Bomb kills at least 16 near site of Abuja's deadliest attack

Update: May, 02/2014 - 11:29

ABUJA (VNS) – A car bombing at a bus station on the outskirts of Nigeria's capital has killed at least 16 people, just weeks after a deadly attack hit the same spot.

No group has claimed responsibility for the latest attack, but suspicion immediately fell on Boko Haram, the extremist Islamist group which has killed thousands in a five-year insurgency.

The explosion on Thursday rocked the crowded Nyanya bus terminal just a few kilometres from central Abuja at roughly 8:00pm (1900 GMT) and emergency workers were at the scene trying to rescue the injured, said Manzo Ezekiel, spokesman for the National Emergency Management Agency (NEMA).

He said that the work was complicated by darkness at the station, which is very poorly lit after sundown.

A bombing on April 14 that targeted morning commuters at the Nyanya terminal killed 75 people, making it the deadliest attack ever in Abuja.

Boko Haram's leader Abubakar Shekau, declared a global terrorist by the United States, said his group carried out the April 14 bombing in a video message.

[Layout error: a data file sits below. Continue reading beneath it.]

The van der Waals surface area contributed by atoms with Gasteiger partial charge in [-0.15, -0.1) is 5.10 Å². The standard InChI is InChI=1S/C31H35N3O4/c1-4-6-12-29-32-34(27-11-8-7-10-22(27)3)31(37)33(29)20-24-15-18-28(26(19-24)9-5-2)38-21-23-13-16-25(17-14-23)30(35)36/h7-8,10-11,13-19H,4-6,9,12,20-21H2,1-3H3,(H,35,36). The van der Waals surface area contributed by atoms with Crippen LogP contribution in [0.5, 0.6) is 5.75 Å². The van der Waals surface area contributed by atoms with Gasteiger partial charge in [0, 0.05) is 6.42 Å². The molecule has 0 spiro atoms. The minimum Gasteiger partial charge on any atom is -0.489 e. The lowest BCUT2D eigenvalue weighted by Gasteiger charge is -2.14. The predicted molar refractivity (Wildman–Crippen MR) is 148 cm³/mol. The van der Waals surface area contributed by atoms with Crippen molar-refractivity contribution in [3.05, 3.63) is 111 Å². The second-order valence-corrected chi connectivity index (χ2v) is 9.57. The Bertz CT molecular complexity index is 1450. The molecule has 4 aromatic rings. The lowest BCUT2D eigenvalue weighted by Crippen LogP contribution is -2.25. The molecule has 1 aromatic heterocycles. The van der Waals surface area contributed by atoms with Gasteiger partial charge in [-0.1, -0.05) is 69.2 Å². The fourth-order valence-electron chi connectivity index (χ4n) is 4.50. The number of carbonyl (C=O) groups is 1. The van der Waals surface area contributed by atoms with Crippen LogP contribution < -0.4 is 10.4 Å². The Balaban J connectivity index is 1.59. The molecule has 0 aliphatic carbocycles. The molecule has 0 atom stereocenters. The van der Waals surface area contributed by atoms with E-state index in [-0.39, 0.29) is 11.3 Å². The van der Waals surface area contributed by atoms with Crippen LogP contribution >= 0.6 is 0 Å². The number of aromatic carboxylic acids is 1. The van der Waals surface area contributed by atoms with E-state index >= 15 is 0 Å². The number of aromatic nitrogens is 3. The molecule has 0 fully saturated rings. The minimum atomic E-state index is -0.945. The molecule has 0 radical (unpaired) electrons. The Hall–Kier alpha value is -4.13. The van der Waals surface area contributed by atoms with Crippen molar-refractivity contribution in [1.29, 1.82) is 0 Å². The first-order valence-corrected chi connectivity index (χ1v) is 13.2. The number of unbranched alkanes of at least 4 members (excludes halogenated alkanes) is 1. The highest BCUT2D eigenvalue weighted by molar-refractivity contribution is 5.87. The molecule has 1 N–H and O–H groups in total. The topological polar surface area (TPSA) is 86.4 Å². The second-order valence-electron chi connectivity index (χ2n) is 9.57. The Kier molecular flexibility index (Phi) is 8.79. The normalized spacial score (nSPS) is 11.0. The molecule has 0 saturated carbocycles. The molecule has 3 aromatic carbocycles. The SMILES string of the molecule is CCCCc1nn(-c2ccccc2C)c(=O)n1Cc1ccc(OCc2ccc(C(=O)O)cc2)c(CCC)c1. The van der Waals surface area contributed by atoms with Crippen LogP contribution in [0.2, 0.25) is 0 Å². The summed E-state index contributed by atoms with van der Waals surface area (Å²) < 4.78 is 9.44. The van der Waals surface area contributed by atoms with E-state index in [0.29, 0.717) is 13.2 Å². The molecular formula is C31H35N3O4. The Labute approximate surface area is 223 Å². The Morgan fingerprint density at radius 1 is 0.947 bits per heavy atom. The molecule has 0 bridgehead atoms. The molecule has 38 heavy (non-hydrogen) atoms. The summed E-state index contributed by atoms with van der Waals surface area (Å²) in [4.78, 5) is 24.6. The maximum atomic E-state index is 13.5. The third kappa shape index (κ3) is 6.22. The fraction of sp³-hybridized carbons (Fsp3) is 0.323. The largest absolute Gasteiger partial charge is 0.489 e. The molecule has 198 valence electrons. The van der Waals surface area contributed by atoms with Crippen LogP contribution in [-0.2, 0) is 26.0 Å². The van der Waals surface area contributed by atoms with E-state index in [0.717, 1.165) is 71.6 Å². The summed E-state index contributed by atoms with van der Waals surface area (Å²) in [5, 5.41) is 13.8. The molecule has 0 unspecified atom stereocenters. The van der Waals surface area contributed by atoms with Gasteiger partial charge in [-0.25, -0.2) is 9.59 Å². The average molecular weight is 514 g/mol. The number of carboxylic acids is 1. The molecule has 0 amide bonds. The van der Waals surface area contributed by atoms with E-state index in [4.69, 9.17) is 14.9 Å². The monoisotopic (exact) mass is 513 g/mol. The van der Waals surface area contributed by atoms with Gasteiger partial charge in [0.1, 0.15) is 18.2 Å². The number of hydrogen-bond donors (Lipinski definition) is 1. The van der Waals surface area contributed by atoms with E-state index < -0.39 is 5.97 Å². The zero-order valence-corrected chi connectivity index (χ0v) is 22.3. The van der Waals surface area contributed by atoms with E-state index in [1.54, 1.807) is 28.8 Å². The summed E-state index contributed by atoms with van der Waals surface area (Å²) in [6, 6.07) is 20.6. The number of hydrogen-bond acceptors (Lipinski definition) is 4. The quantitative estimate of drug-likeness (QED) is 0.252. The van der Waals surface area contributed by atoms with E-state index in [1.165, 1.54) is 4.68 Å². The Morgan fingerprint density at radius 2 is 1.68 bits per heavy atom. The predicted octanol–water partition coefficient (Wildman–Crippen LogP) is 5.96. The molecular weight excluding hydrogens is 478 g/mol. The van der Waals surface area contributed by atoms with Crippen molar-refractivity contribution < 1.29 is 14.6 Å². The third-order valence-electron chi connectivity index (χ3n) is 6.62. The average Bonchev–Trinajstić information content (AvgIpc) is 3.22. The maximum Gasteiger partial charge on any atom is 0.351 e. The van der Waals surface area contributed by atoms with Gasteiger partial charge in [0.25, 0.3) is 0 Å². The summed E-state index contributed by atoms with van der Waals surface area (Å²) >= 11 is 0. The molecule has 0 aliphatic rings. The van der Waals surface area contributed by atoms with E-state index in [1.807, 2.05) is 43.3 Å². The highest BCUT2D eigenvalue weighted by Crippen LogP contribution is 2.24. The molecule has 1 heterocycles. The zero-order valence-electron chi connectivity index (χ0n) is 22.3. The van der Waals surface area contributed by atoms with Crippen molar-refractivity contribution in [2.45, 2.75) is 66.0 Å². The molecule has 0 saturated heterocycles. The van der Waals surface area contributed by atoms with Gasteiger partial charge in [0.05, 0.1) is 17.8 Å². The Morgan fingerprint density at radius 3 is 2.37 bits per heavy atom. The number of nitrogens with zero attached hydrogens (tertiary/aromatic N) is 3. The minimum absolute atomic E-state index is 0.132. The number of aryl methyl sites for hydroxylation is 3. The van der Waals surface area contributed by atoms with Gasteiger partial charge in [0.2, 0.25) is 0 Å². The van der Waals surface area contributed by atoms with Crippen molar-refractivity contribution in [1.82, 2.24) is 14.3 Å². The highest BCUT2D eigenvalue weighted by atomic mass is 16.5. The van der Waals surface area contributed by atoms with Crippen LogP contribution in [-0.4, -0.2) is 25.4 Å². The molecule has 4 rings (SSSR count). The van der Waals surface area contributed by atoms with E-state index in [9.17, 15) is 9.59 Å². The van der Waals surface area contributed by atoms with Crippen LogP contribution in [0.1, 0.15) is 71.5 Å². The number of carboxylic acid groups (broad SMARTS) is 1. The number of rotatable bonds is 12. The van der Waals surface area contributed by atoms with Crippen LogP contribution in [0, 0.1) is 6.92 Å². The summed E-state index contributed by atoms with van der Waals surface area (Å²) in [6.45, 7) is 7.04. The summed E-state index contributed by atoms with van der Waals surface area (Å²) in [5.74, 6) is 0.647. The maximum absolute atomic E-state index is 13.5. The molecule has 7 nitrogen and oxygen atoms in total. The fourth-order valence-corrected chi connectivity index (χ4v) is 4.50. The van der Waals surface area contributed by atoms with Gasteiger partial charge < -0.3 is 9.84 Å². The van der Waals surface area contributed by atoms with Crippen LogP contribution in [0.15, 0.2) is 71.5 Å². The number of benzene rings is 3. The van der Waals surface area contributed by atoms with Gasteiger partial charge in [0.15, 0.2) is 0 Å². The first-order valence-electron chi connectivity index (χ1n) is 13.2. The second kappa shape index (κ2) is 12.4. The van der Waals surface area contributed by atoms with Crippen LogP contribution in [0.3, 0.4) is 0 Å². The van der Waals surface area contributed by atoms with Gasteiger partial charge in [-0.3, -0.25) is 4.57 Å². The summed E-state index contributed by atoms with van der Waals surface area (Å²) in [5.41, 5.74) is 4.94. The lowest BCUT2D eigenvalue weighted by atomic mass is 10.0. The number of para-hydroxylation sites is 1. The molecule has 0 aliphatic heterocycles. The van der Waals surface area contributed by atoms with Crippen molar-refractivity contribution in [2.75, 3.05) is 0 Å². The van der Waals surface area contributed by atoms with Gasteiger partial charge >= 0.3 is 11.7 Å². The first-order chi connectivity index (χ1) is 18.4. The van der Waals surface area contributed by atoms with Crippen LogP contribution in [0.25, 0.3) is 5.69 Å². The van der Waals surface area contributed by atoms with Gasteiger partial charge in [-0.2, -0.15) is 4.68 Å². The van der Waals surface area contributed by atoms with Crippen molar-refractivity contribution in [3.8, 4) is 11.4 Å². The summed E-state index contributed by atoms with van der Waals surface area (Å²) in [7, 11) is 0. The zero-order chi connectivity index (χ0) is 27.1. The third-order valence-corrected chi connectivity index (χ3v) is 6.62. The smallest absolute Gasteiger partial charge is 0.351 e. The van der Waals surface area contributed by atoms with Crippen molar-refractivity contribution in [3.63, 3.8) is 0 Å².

Speaking at the nearby Asokoro General Hospital, NEMA chief Muhammad Sani Sidi told journalists that a car packed with explosives blew up "just 50 metres" from the spot of the April 14 blast.

Nine dead bodies which had been brought from Nyanya and a witness at the same hospital who requested anonymity said he had seen at least seven other corpses arrive.

In a statement, NEMA confirmed nine deaths so far and said at least 11 people had been left unconscious.

Victims were being treated at several other area hospitals, Sidi said.

"We are checking with various hospitals to ensure the accuracy of the number we are going to issue," he told journalists.

Much of Boko Haram's recent violence has targeted the remote northeast, the group's historic stronghold, where more than 1,500 people have been killed already this year.

A second attack in two weeks just a few kilometres from the seat of government highlighted the serious threat the Islamists pose to Africa's most populous country and largest economy.

President Goodluck Jonathan has faced intense pressure over the unrest, which has continued unchecked despite a massive year-long military offensive in the northeast aimed at crushing Boko Haram's uprising. AFP